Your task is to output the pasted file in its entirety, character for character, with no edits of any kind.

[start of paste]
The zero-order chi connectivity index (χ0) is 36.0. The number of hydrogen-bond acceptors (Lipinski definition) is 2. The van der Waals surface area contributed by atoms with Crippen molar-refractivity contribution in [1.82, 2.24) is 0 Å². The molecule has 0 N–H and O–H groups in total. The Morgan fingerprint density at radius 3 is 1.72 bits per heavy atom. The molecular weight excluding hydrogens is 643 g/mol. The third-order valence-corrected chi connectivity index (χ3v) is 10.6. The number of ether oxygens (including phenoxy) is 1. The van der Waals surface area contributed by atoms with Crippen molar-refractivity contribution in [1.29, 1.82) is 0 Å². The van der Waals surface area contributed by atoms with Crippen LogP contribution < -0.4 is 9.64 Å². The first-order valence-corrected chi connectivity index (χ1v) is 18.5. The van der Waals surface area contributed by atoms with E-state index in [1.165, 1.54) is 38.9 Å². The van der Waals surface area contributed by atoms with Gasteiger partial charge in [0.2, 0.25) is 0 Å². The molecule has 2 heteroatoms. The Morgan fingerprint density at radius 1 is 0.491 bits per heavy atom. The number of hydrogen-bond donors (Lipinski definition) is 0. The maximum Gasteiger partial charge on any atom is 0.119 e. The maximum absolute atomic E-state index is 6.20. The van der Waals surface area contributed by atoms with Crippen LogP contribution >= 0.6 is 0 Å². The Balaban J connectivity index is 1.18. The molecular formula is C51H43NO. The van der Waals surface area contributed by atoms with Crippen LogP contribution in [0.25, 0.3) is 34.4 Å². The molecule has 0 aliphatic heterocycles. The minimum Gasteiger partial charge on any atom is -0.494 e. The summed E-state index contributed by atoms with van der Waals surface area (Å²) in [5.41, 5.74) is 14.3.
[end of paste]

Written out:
The zero-order chi connectivity index (χ0) is 36.0. The number of hydrogen-bond acceptors (Lipinski definition) is 2. The van der Waals surface area contributed by atoms with Crippen molar-refractivity contribution in [1.82, 2.24) is 0 Å². The molecule has 0 N–H and O–H groups in total. The Morgan fingerprint density at radius 3 is 1.72 bits per heavy atom. The molecular weight excluding hydrogens is 643 g/mol. The third-order valence-corrected chi connectivity index (χ3v) is 10.6. The number of ether oxygens (including phenoxy) is 1. The van der Waals surface area contributed by atoms with Crippen molar-refractivity contribution in [1.29, 1.82) is 0 Å². The van der Waals surface area contributed by atoms with Crippen LogP contribution < -0.4 is 9.64 Å². The first-order valence-corrected chi connectivity index (χ1v) is 18.5. The van der Waals surface area contributed by atoms with E-state index in [1.165, 1.54) is 38.9 Å². The van der Waals surface area contributed by atoms with Gasteiger partial charge in [0.2, 0.25) is 0 Å². The molecule has 2 heteroatoms. The Morgan fingerprint density at radius 1 is 0.491 bits per heavy atom. The number of hydrogen-bond donors (Lipinski definition) is 0. The maximum Gasteiger partial charge on any atom is 0.119 e. The maximum absolute atomic E-state index is 6.20. The van der Waals surface area contributed by atoms with Crippen LogP contribution >= 0.6 is 0 Å². The Balaban J connectivity index is 1.18. The molecular formula is C51H43NO. The van der Waals surface area contributed by atoms with Crippen LogP contribution in [0.25, 0.3) is 34.4 Å². The molecule has 0 aliphatic heterocycles. The minimum Gasteiger partial charge on any atom is -0.494 e. The summed E-state index contributed by atoms with van der Waals surface area (Å²) in [5.41, 5.74) is 14.3.